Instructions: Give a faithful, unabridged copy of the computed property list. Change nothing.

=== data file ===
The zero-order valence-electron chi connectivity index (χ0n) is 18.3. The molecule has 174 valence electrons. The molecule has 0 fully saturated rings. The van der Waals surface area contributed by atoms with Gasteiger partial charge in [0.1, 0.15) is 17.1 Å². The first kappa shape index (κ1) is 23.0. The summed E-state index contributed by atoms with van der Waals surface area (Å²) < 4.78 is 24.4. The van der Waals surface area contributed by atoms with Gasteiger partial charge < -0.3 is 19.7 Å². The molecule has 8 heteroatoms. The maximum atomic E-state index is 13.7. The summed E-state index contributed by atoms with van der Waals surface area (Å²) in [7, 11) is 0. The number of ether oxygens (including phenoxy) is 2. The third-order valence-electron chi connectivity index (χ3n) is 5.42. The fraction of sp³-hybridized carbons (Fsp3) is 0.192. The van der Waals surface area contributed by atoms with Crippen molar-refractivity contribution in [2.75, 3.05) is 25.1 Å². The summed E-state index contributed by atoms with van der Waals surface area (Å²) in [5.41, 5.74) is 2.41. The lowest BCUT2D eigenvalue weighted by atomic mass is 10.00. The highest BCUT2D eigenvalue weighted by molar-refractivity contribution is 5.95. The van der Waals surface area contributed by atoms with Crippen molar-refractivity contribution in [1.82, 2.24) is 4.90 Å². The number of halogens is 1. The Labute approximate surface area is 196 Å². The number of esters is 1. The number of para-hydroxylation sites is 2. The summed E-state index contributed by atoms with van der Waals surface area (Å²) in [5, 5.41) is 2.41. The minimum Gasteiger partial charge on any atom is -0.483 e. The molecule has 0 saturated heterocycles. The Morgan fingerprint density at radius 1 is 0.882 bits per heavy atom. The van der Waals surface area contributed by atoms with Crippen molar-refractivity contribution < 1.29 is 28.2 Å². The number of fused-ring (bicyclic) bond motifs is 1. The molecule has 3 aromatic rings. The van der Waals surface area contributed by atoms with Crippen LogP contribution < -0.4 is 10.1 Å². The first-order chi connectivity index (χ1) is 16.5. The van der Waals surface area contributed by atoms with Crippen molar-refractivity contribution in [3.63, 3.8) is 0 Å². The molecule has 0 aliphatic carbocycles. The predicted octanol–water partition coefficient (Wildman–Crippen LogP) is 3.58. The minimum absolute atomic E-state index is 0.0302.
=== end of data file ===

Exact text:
The zero-order valence-electron chi connectivity index (χ0n) is 18.3. The molecule has 174 valence electrons. The molecule has 0 fully saturated rings. The van der Waals surface area contributed by atoms with Gasteiger partial charge in [0.1, 0.15) is 17.1 Å². The first kappa shape index (κ1) is 23.0. The summed E-state index contributed by atoms with van der Waals surface area (Å²) < 4.78 is 24.4. The van der Waals surface area contributed by atoms with Gasteiger partial charge < -0.3 is 19.7 Å². The molecule has 8 heteroatoms. The maximum atomic E-state index is 13.7. The summed E-state index contributed by atoms with van der Waals surface area (Å²) in [7, 11) is 0. The number of ether oxygens (including phenoxy) is 2. The third-order valence-electron chi connectivity index (χ3n) is 5.42. The fraction of sp³-hybridized carbons (Fsp3) is 0.192. The van der Waals surface area contributed by atoms with Crippen molar-refractivity contribution in [2.75, 3.05) is 25.1 Å². The summed E-state index contributed by atoms with van der Waals surface area (Å²) in [5.41, 5.74) is 2.41. The lowest BCUT2D eigenvalue weighted by atomic mass is 10.00. The highest BCUT2D eigenvalue weighted by molar-refractivity contribution is 5.95. The van der Waals surface area contributed by atoms with Crippen molar-refractivity contribution in [1.82, 2.24) is 4.90 Å². The number of halogens is 1. The Labute approximate surface area is 196 Å². The number of esters is 1. The number of para-hydroxylation sites is 2. The summed E-state index contributed by atoms with van der Waals surface area (Å²) in [5, 5.41) is 2.41. The minimum Gasteiger partial charge on any atom is -0.483 e. The molecule has 0 saturated heterocycles. The Morgan fingerprint density at radius 1 is 0.882 bits per heavy atom. The van der Waals surface area contributed by atoms with Crippen molar-refractivity contribution < 1.29 is 28.2 Å². The number of fused-ring (bicyclic) bond motifs is 1. The molecule has 3 aromatic rings. The van der Waals surface area contributed by atoms with Crippen LogP contribution < -0.4 is 10.1 Å². The first-order chi connectivity index (χ1) is 16.5. The van der Waals surface area contributed by atoms with Crippen molar-refractivity contribution in [3.63, 3.8) is 0 Å². The molecule has 0 aliphatic carbocycles. The predicted octanol–water partition coefficient (Wildman–Crippen LogP) is 3.58. The minimum absolute atomic E-state index is 0.0302.